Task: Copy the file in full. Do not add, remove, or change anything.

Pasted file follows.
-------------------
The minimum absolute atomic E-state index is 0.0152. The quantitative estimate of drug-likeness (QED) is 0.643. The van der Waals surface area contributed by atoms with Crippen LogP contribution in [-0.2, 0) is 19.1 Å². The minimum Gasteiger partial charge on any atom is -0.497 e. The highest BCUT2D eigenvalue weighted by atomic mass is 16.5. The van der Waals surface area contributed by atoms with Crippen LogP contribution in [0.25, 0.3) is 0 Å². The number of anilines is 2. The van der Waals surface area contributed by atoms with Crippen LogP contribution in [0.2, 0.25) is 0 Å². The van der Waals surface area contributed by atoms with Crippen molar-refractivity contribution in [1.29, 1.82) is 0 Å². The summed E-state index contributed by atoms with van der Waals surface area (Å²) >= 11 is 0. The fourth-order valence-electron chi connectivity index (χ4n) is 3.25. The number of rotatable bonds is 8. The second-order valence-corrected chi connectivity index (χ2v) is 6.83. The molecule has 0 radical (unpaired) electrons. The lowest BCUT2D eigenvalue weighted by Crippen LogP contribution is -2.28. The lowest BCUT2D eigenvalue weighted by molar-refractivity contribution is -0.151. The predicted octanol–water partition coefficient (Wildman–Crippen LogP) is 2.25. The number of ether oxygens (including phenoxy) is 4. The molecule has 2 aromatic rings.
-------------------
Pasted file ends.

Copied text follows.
The minimum absolute atomic E-state index is 0.0152. The quantitative estimate of drug-likeness (QED) is 0.643. The van der Waals surface area contributed by atoms with Crippen LogP contribution in [-0.2, 0) is 19.1 Å². The minimum Gasteiger partial charge on any atom is -0.497 e. The highest BCUT2D eigenvalue weighted by atomic mass is 16.5. The van der Waals surface area contributed by atoms with Crippen LogP contribution in [0.25, 0.3) is 0 Å². The number of anilines is 2. The van der Waals surface area contributed by atoms with Crippen LogP contribution in [0.2, 0.25) is 0 Å². The van der Waals surface area contributed by atoms with Crippen molar-refractivity contribution in [1.29, 1.82) is 0 Å². The summed E-state index contributed by atoms with van der Waals surface area (Å²) >= 11 is 0. The fourth-order valence-electron chi connectivity index (χ4n) is 3.25. The number of rotatable bonds is 8. The second-order valence-corrected chi connectivity index (χ2v) is 6.83. The molecule has 0 radical (unpaired) electrons. The lowest BCUT2D eigenvalue weighted by Crippen LogP contribution is -2.28. The lowest BCUT2D eigenvalue weighted by molar-refractivity contribution is -0.151. The predicted octanol–water partition coefficient (Wildman–Crippen LogP) is 2.25. The number of ether oxygens (including phenoxy) is 4. The molecule has 2 aromatic rings.